“But I’m trying to handle it with the best attitude I can, have a positive attitude about it.”

The impending closure has made Vass realize one thing, for sure. “It’s shown how close the community and town of Fayetteville is; with everything that’s going on and what’s going to happen, this last year’s been real special with all the community’s done together.”

“Fayetteville High School has meant everything,” he added. “I have memories I’ll never forget here and I’ll always be proud to be a Fayetteville Pirate.”

Like many, senior Alexis Wood cherishes the good friendships she has forged in her time at Valley High.

“I’ve found a lot of people that care about me, and some ... totally opposite,” she said. School has helped her understand the “true meaning of friendship, and who I am.”

She says VHS teachers have been supportive and that she’s developed good relationships with many of them. Their actions toward and involvement with the students prove they’re “not there just for a paycheck,” Wood said.

“It’s been hard to come to terms with not having a place to go back to (for sporting events, reunions, etc.),” continued Wood, who has attended Valley since her seventh-grade year.

She says that, in the talk about consolidation, current seniors were somewhat lost in the shuffle. “It’s been hard to try to finish school,” she said.

Wood has taken online college courses through WVU Tech since her sophomore year. Tied for highest class honors with Matthew Moore, she plans to enroll in Tech this fall to pursue a pre-dental biology course of study.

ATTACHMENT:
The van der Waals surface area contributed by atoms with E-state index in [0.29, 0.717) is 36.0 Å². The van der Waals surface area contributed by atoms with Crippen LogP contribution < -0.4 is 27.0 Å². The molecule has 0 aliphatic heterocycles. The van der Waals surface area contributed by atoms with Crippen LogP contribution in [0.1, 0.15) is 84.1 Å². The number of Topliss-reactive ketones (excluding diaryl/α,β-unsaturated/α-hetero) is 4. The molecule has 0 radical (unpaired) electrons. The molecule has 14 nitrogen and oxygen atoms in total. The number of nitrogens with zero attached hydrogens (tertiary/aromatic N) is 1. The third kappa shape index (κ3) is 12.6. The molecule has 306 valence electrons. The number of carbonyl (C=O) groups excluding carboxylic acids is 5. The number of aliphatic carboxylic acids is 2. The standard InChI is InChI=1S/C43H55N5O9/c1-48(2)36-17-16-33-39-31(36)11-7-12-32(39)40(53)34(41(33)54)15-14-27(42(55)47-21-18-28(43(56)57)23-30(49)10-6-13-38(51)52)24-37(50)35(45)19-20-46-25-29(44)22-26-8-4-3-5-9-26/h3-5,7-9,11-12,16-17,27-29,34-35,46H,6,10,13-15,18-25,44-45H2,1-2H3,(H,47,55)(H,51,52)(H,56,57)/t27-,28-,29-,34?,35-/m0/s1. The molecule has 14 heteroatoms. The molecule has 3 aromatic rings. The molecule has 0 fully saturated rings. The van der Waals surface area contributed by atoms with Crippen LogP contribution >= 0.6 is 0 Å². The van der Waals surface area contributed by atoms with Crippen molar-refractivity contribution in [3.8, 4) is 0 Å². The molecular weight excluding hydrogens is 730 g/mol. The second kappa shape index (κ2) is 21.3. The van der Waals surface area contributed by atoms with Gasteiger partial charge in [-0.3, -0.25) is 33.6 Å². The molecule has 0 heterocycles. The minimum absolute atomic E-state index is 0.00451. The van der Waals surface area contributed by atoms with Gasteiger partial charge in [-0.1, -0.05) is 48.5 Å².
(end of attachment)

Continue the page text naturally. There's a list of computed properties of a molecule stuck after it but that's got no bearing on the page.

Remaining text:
Wood anticipates some jitters this weekend as she delivers a speech before her classmates, teachers, family and friends. “I’m nervous to say good-bye to everybody,” she said. “It’s scary.”

One of the keys moving forward, she stressed, is to “make a point not to lose close contact with your friends.”

Fellow graduate-to-be Matthew Moore, who is tied with Wood for the school’s top honors, agrees that the 2018-19 senior year has been thrown off the rails at times.

“I think with the school closing, it definitely took away from the year a little bit,” said Moore, who’s been at Valley since his sixth-grade year. “Sometimes, it was depressing; sometimes, it was good.”

Seniors tried to mix it up a little this school year, he said. “We tried to come up with some new ideas. We did things a little different during homecoming, and we tailgated during football season.”

His time at Valley High has helped him mature, Moore said. “It’s why I’ve grown into the person I am.” Going to class in Smithers helped him develop more of a work ethic, he said. “I worked hard to get where I am.”

Moore says he may be “a little bit nervous” when he addresses the crowd at Saturday’s commencement ceremony, but “once I get up there and start talking, I’ll be fine.”

Email: skeenan@register-herald.com; follow on Twitter @gb_scribe